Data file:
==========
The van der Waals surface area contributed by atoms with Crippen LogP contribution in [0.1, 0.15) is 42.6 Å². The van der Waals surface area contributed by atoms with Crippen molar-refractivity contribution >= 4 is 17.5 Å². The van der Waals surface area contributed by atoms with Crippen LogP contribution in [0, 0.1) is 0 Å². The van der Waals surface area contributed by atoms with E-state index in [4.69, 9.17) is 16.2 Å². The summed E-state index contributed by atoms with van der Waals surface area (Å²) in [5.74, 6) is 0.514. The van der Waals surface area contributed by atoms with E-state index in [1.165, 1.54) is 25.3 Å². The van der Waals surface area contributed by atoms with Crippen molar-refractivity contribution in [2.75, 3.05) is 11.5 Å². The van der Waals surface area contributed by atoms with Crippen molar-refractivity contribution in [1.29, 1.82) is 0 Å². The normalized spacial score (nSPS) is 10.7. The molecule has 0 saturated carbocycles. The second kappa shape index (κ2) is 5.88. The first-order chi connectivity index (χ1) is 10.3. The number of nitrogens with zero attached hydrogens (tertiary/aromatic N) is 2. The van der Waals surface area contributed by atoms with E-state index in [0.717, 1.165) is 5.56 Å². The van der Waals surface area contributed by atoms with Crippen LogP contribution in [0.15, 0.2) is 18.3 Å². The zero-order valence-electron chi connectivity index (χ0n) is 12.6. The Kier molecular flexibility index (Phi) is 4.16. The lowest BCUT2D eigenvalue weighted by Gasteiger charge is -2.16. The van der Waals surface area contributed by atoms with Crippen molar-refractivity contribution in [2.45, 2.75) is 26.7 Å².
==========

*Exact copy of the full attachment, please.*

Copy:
The van der Waals surface area contributed by atoms with Crippen LogP contribution in [0.1, 0.15) is 42.6 Å². The van der Waals surface area contributed by atoms with Crippen molar-refractivity contribution >= 4 is 17.5 Å². The van der Waals surface area contributed by atoms with Crippen LogP contribution in [0, 0.1) is 0 Å². The van der Waals surface area contributed by atoms with E-state index in [4.69, 9.17) is 16.2 Å². The summed E-state index contributed by atoms with van der Waals surface area (Å²) in [5.74, 6) is 0.514. The van der Waals surface area contributed by atoms with E-state index in [1.165, 1.54) is 25.3 Å². The van der Waals surface area contributed by atoms with Crippen molar-refractivity contribution in [2.75, 3.05) is 11.5 Å². The van der Waals surface area contributed by atoms with Crippen molar-refractivity contribution in [1.29, 1.82) is 0 Å². The normalized spacial score (nSPS) is 10.7. The molecule has 0 saturated carbocycles. The second kappa shape index (κ2) is 5.88. The first-order chi connectivity index (χ1) is 10.3. The number of nitrogens with zero attached hydrogens (tertiary/aromatic N) is 2. The van der Waals surface area contributed by atoms with E-state index in [0.717, 1.165) is 5.56 Å². The van der Waals surface area contributed by atoms with Crippen LogP contribution in [0.15, 0.2) is 18.3 Å². The zero-order valence-electron chi connectivity index (χ0n) is 12.6. The Kier molecular flexibility index (Phi) is 4.16. The lowest BCUT2D eigenvalue weighted by Gasteiger charge is -2.16. The van der Waals surface area contributed by atoms with Crippen molar-refractivity contribution in [2.45, 2.75) is 26.7 Å².